Watch VideoPlay Video
The former UN chief weapons inspector, Hans Blix, has told a British inquiry into the Iraq war that both London and Washington relied on dubious intelligence sources, ahead of the 2003 invasion.
Hans Blix said the United States and Britain based their weapons assessments on poor quality information.
Hans Blix, Former UN chief weapons inspector, said, "What was really important about this business of sites given, was that when we reported that 'no, we didn't find any weapons of mass destruction', they should have realized, I think, both in London and in Washington that their sources were poor."
Blix says he warned the then British Prime Minister Tony Blair and US Secretary of State Condoleezza Rice, that there was no firm evidence Saddam Hussein had weapons of mass destruction.
During questioning, Blix spoke about UN Security Council Resolution 1441, passed in November 2002, which had led to the weapons inspectors' return to Iraq prior to the war.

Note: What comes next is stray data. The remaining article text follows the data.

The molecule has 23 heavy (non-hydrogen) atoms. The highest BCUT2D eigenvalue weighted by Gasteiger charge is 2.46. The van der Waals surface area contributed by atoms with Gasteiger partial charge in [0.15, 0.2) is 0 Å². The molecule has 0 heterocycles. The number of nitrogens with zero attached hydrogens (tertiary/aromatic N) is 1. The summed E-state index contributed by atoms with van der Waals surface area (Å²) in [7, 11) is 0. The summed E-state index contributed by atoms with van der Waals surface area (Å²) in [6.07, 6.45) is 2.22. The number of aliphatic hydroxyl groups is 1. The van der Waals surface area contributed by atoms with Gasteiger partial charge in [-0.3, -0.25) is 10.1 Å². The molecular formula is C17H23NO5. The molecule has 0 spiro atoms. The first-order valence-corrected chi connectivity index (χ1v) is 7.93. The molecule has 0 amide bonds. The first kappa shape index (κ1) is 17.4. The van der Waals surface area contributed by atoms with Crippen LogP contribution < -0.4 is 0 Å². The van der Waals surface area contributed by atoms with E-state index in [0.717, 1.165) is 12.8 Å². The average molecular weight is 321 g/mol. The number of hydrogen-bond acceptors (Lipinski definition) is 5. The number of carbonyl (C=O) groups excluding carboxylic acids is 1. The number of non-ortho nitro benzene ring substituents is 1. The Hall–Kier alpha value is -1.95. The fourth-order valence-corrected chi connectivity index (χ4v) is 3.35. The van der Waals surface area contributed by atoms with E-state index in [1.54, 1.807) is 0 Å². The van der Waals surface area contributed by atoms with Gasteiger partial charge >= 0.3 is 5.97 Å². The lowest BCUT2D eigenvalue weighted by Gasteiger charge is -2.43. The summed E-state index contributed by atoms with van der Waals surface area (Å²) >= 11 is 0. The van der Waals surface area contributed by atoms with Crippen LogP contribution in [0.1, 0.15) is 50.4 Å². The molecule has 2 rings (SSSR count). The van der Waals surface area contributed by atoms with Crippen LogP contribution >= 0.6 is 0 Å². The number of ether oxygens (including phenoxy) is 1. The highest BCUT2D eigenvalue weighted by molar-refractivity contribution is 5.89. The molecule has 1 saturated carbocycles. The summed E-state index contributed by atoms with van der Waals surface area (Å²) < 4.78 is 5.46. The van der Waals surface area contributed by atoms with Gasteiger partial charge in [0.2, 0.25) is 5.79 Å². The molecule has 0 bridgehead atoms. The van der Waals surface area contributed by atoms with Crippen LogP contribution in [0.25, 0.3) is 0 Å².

He said his team wasn't given enough time to assess the true situation.
Hans Blix, Former UN chief weapons inspector, said, "And I am a little puzzled, I must say, at how they calculated because the impression was that the invasion would take place through Turkey and that it would occur even in the beginning of January. That would have given very, very short time to the inspections. As it turned out we only got three-and-a-half months, but had they gone into Turkey it would have been even shorter."
The five-member Iraq inquiry panel has been set up by the British government to examine the case made for the war. It will look at intelligence, and errors in planning for post-conflict reconstruction.